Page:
Long Haul Tow Test Holden Colorado 7

By: MICHAEL BROWNING, Photography by: Michael Browning

SPECIAL FEATURES_Colorado 7 Tow Test
SPECIAL FEATURES_Colorado 7 Tow Test
SPECIAL FEATURES_Colorado 7 Tow Test
SPECIAL FEATURES_Colorado 7 Tow Test
SPECIAL FEATURES_Colorado 7 Tow Test
SPECIAL FEATURES_Colorado 7 Tow Test
SPECIAL FEATURES_Colorado 7 Tow Test

How does the Colorado 7 perform as a long-haul tow tug? And is it worth buying a recently superseded model to improve the value proposition? We hitch up in Melbourne and unhitch in Port Douglas to find out.

When choosing a vehicle to tow our ‘ultimate tourer’ (New Age Oz Classic, CW Sept ’14) 8000km to Port Douglas and back to Melbourne, we put ourselves in the wheel-tracks of potential Oz Classic owners.

As it was a medium-sized, bitumen-touring caravan, it would most likely be purchased by people with holidays on their mind rather than permanent living. That meant its tow vehicle would probably have to do domestic duties for the many weeks a year when the van was not on its towball.

The Breakdown: Holden Colorado 7 

Size & seating

Among affordable, compact seven-seaters, several stood out. But Holden’s 4WD Colorado 7 stood out for several reasons. At 4878mm long and 1902mm wide, it’s as much at home in a city carpark as it is on the open road. Yet it is rated to tow 3t and carry 300kg on the ball, which made it a perfect match for the Oz Classic, which weighed in at 2750kg laden and ready to roll.

The fact that the vehicle also had selectable 4WD was a bonus, providing a useful lifeline when towing in sandy or muddy conditions and providing welcome extra stability.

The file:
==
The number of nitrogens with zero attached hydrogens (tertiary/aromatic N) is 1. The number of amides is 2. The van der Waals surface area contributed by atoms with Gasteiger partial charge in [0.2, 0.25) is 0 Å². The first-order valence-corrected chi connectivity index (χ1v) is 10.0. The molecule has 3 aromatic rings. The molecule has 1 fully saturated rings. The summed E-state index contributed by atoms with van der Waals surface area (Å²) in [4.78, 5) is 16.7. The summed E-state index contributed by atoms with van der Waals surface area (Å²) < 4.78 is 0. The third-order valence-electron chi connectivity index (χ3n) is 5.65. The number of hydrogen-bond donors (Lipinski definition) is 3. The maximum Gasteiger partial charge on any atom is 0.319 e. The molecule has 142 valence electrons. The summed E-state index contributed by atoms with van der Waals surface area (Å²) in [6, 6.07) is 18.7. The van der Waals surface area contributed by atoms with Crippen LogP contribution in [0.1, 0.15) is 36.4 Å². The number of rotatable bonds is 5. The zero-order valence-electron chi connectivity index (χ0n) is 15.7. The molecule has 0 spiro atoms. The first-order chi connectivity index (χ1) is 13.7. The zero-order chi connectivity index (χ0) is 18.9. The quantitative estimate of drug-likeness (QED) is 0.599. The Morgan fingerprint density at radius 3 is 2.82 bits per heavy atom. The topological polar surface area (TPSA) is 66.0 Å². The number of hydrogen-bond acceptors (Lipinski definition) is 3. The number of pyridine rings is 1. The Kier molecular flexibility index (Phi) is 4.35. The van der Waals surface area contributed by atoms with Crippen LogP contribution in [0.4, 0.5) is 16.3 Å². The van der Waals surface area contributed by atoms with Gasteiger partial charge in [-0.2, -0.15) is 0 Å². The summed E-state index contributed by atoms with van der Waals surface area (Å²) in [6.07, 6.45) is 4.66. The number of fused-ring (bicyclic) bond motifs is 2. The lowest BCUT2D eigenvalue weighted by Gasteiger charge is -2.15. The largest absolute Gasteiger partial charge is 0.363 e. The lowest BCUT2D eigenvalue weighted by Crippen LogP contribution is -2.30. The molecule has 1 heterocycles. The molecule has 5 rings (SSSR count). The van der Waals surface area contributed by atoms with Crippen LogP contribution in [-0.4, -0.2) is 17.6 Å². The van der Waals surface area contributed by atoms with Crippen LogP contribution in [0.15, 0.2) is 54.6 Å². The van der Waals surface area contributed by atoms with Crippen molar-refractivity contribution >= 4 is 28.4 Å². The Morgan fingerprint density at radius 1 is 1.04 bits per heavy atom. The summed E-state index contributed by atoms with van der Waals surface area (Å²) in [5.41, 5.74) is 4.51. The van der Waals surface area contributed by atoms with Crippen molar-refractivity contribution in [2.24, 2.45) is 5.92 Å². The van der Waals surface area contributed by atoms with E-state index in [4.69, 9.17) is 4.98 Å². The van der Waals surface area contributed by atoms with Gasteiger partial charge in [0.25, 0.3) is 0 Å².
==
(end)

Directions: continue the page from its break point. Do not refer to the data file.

Engine & Fuel Economy

While all Colorados have an inline 2.8L turbodiesel, earlier models like ours produced 132kW of power and 470Nm of torque, whereas a revised engine for the 2014 model upped the ante to 147kW/500Nm.

The earlier engine worked well with the standard six-speed auto on relatively flat terrain, with the transmission preferring to remain in fifth gear around 2000-2100rpm to maintain a true 90-95km/h cruising speed. We tried over-riding that by selecting manual mode and forcing the transmission to stay in sixth gear around 1500-1600rpm at the same speed, but the engine didn’t sound happy and there was no obvious improvement in fuel consumption.

The Bottom Line

We started off less than enthralled with the Colorado 7 as a tow vehicle but returned with a new respect for its rugged chassis, ease of use, comfort and versatility as a part-time 3t-rated tow tug and people-mover. 

We are sure the 2014 model would be more impressive, which at its $50,490 (plus on-road costs) asking price, still represents good value. But, if cost is a consideration, I suggest you give a 2012-13 Colorado 7 LTZ a good, hard look.


See more Caravan World Tow Tests

The full tow test appeared in Caravan World #532, December 2014. Subscribe today for the latest caravan reviews and news every month!